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Coeur de Pirate, K-os, more on what Canadian songs should be taught in school

Kerry Martin

CBC Music, in association with Musicounts, is looking for Canada's Greatest Music Class. Choose a song to cover and upload the video for a chance to win an exclusive concert at your school. Go for details.  

What Canadian song do you think should be taught in school?

That's the question we are asking this week at CBC Music. From beautiful works of poetry to simple sing-alongs, musicians have singled out some of Canada's most important attributes and turned them into melodies, harmonies and anthems. 

We asked some of your favourite musicians what song they would pick for Canada's curriculum — have a look through the list below, and listen carefully to the lessons in each and every pick. Class is in session, crank it up!

Song: "Under a Stormy Sky," Daniel Lanois
Endorsed by: 
Tom Wilson (Blackie & the Rodeo KingsLeE HaRvEy OsMoNd)

"It's simple French, and it's simple English. I find that 'Under A Stormy Sky' is like a nursery rhyme of people migrating across this country. It's very important for young Canadians to know about these journeys. It's not a story told by a historian, it's told from the perspective of an artist. It's more of a story of a personal journey, I think it's the personal journeys that really make up Canadian culture — it's not necessarily the big bangs, but the little pops that go on in neighbourhoods, towns and cities across this country that make this country unique, and those are the stories that need to be told over and over again in schools, in playgrounds, in bar rooms, anywhere they can be told. "

Song: "Sleepy Maggie," Ashley MacIsaac feat. Mary Jane Lamond
Endorsed by: 
Alan Doyle (Great Big Sea

"When Great Big Sea started crossing the country in 1994, Ashley was in his heyday. I think people have forgotten what a genius Ashley MacIsaac is. I look at 'Sleepy Maggie' as the song to represent the Celtic wave on the mid-1990s. It has almost everything in it, such as a beautiful voice singing in Scottish Gaelic, and musically, it is at least a decade ahead of its time with the looping of sounds that became so big in the early 2000s with things like Fruity Loops and Pro Tools. Ashley did it first, and he did it so well. There is so much to be learned from him, and his music."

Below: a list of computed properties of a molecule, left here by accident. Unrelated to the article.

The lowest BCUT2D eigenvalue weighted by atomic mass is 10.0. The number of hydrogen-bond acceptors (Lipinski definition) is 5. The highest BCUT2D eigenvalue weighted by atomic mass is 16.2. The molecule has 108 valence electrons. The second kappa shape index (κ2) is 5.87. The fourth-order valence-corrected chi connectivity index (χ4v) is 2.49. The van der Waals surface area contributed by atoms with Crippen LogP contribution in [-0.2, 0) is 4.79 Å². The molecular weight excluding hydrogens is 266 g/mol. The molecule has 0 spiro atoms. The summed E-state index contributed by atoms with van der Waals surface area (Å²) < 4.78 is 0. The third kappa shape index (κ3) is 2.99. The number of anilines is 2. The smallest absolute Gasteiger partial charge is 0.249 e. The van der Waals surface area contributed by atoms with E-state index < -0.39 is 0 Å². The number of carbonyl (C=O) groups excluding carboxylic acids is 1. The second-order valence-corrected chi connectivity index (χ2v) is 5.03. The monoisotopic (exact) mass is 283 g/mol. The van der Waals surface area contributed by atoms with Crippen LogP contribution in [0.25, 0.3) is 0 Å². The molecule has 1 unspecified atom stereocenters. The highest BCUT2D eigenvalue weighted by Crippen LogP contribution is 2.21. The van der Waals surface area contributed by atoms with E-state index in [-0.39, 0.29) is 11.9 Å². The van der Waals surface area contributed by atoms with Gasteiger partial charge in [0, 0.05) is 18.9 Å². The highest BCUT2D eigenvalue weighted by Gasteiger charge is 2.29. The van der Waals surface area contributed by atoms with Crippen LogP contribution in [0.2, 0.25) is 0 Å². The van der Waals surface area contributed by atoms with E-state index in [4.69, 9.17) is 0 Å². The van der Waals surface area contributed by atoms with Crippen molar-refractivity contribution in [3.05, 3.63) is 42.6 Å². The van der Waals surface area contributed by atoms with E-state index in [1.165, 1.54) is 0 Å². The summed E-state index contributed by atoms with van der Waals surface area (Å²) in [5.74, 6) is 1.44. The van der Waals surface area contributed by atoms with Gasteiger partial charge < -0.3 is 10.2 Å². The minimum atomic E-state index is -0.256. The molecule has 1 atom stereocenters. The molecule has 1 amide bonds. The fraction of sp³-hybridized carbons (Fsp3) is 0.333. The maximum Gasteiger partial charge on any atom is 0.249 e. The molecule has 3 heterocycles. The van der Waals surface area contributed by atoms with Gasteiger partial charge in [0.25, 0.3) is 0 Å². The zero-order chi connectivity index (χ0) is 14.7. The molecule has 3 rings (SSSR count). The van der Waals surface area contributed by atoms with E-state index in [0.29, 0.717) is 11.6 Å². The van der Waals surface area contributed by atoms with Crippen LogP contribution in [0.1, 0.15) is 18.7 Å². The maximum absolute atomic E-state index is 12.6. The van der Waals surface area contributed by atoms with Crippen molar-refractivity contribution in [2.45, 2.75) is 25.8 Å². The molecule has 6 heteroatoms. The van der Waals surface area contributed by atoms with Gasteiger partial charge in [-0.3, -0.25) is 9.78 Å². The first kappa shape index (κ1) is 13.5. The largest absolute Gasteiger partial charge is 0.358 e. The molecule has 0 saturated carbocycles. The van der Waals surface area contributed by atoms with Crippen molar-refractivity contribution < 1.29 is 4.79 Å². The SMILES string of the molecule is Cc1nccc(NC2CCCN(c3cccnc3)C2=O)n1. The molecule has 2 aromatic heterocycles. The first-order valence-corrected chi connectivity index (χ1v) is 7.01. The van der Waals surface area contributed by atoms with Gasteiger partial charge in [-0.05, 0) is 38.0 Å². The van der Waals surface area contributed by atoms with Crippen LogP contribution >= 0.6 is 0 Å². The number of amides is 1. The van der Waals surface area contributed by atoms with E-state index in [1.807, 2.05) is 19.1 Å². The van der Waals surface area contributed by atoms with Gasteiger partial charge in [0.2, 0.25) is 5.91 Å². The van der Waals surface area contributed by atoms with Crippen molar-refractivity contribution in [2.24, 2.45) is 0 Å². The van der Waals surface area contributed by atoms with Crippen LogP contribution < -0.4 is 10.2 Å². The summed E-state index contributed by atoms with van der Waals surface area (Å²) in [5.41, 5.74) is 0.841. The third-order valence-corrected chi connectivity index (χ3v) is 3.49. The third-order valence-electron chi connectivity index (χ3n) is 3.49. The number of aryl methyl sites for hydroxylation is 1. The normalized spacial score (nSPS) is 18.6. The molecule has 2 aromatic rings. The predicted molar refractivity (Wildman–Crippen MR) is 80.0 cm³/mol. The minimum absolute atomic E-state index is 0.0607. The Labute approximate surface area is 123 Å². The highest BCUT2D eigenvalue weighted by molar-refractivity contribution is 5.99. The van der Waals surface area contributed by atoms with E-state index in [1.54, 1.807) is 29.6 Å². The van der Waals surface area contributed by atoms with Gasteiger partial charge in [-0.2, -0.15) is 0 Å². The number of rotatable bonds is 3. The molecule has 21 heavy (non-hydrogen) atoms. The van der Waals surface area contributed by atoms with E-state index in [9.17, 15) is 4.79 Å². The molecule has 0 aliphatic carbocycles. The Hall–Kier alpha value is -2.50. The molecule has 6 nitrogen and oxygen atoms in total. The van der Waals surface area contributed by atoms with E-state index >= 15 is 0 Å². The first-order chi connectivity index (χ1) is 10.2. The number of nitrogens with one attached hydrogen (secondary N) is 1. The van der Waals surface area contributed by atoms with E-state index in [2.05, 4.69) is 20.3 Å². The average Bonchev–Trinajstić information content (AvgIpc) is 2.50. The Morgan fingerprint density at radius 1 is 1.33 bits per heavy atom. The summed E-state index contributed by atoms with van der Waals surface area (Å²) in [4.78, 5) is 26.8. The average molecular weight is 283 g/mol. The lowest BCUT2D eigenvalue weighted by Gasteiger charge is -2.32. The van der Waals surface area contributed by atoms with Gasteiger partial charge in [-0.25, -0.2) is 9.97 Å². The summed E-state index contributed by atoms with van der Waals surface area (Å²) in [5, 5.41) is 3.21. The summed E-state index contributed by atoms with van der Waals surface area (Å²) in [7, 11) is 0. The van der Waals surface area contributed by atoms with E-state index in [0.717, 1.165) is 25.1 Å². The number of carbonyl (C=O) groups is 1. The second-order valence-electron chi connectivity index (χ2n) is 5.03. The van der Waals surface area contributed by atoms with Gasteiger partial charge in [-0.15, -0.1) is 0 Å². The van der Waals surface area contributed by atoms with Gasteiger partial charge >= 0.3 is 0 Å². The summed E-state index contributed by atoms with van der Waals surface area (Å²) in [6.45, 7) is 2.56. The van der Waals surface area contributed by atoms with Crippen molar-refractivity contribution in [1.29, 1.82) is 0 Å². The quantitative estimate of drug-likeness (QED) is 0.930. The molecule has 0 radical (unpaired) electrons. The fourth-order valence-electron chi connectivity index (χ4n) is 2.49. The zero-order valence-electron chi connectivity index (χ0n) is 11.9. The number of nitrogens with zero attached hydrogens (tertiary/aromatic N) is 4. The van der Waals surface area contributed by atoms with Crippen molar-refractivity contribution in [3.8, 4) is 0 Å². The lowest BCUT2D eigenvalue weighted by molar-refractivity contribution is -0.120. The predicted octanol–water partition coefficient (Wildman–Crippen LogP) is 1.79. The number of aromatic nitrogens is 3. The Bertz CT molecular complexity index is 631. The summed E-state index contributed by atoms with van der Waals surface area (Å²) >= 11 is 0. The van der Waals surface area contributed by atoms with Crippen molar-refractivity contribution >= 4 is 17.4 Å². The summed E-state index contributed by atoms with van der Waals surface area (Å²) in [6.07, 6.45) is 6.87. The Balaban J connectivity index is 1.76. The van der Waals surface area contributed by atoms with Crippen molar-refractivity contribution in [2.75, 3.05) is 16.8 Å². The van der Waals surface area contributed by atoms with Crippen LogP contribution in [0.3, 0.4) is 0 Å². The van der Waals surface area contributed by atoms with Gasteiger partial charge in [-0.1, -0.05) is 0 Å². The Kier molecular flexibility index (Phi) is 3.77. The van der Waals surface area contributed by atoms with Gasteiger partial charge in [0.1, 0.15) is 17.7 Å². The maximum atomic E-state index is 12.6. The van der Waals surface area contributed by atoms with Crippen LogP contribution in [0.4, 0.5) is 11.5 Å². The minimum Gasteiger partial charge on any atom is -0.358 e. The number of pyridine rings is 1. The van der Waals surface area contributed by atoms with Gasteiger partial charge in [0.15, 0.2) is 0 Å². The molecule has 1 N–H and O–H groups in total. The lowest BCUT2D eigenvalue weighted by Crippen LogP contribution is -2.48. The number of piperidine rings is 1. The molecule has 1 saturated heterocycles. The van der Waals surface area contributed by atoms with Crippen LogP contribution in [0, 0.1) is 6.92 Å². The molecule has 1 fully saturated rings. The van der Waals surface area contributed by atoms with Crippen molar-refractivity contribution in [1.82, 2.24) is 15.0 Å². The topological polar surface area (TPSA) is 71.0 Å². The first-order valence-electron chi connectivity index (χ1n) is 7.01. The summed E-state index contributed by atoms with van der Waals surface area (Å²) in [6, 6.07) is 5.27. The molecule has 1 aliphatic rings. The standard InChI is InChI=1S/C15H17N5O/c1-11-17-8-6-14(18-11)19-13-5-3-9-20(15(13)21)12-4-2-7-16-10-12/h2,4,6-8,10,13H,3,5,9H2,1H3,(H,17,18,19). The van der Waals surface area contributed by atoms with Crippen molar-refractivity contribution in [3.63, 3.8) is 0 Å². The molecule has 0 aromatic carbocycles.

Song: "The Canadian Dream," Sam Roberts
Endorsed by: 
Drew McTaggart (Dear Rouge)

"From the lyrics, 'everything moves real slow when it's 40 below,' you can teach kids about the Canadian cold and its effect on our culture, and human behaviours. Also, at the end of this song, when Sam spells out 'S-O-C-I-A-L-I-S-M,' you can use that as an opportunity to discuss political and economical theories with kids."

Song: "You Needed Me," Anne Murray
Endorsed by: Shakura S'Aida

"I think being a teenager at any time is really rough. With Anne Murray's song 'You Needed Me,' it was the song that opened me up to the thought that somebody out there could hear me, acknowledge my existence, who could know what I was feeling, and be there for me. I hope that kids can hear themselves in this song, identify with the lyrics, and study who Anne Murray is, where she came from and how she got to where she is. We should learn about her, and her journey."

Song: "One Great City," the Weakerthans
Endorsed by: 
Kalle Mattson

"This is the best apathetic love song to a Canadian city to be written by another Canadian. I also think that the way John K. Samson brings you in on this song, he makes you feel like it could be any city in the world. John's lyrics are a lesson in creative writing, and should definitely be taught in school. " 

Song: "Poets," the Tragically Hip
Endorsed by: 
Donovan Woods